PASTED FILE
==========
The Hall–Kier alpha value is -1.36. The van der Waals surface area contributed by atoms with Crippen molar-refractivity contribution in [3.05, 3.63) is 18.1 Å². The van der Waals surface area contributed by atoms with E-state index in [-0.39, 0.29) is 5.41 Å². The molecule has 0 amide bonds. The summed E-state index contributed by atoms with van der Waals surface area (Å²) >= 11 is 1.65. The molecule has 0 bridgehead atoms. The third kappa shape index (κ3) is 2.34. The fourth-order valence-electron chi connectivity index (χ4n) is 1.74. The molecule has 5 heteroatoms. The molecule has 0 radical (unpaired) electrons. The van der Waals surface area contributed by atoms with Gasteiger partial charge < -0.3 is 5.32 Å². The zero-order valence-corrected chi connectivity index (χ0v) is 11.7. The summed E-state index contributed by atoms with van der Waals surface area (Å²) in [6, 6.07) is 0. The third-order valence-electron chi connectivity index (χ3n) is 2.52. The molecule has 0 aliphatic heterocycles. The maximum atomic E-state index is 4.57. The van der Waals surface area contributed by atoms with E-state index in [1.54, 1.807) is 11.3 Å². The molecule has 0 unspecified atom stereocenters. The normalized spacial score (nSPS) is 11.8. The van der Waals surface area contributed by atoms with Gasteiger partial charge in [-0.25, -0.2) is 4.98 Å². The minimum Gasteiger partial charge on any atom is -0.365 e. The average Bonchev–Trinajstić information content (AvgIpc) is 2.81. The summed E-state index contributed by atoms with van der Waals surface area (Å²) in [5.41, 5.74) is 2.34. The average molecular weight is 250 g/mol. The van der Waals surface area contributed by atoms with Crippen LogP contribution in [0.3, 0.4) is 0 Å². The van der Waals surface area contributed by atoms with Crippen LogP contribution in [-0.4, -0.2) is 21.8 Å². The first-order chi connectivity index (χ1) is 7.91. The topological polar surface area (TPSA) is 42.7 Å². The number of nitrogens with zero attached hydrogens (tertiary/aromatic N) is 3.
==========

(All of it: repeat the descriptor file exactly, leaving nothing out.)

The Hall–Kier alpha value is -1.36. The van der Waals surface area contributed by atoms with Crippen molar-refractivity contribution in [3.05, 3.63) is 18.1 Å². The van der Waals surface area contributed by atoms with E-state index in [-0.39, 0.29) is 5.41 Å². The molecule has 0 amide bonds. The summed E-state index contributed by atoms with van der Waals surface area (Å²) >= 11 is 1.65. The molecule has 0 bridgehead atoms. The third kappa shape index (κ3) is 2.34. The fourth-order valence-electron chi connectivity index (χ4n) is 1.74. The molecule has 5 heteroatoms. The molecule has 0 radical (unpaired) electrons. The van der Waals surface area contributed by atoms with Gasteiger partial charge < -0.3 is 5.32 Å². The zero-order valence-corrected chi connectivity index (χ0v) is 11.7. The summed E-state index contributed by atoms with van der Waals surface area (Å²) in [6, 6.07) is 0. The third-order valence-electron chi connectivity index (χ3n) is 2.52. The molecule has 0 aliphatic heterocycles. The maximum atomic E-state index is 4.57. The van der Waals surface area contributed by atoms with E-state index in [1.54, 1.807) is 11.3 Å². The molecule has 0 unspecified atom stereocenters. The normalized spacial score (nSPS) is 11.8. The van der Waals surface area contributed by atoms with Gasteiger partial charge in [-0.25, -0.2) is 4.98 Å². The minimum Gasteiger partial charge on any atom is -0.365 e. The average Bonchev–Trinajstić information content (AvgIpc) is 2.81. The summed E-state index contributed by atoms with van der Waals surface area (Å²) in [5.41, 5.74) is 2.34. The average molecular weight is 250 g/mol. The van der Waals surface area contributed by atoms with Crippen LogP contribution in [0.3, 0.4) is 0 Å². The van der Waals surface area contributed by atoms with Crippen LogP contribution in [-0.4, -0.2) is 21.8 Å². The first-order chi connectivity index (χ1) is 7.91. The topological polar surface area (TPSA) is 42.7 Å². The number of nitrogens with zero attached hydrogens (tertiary/aromatic N) is 3.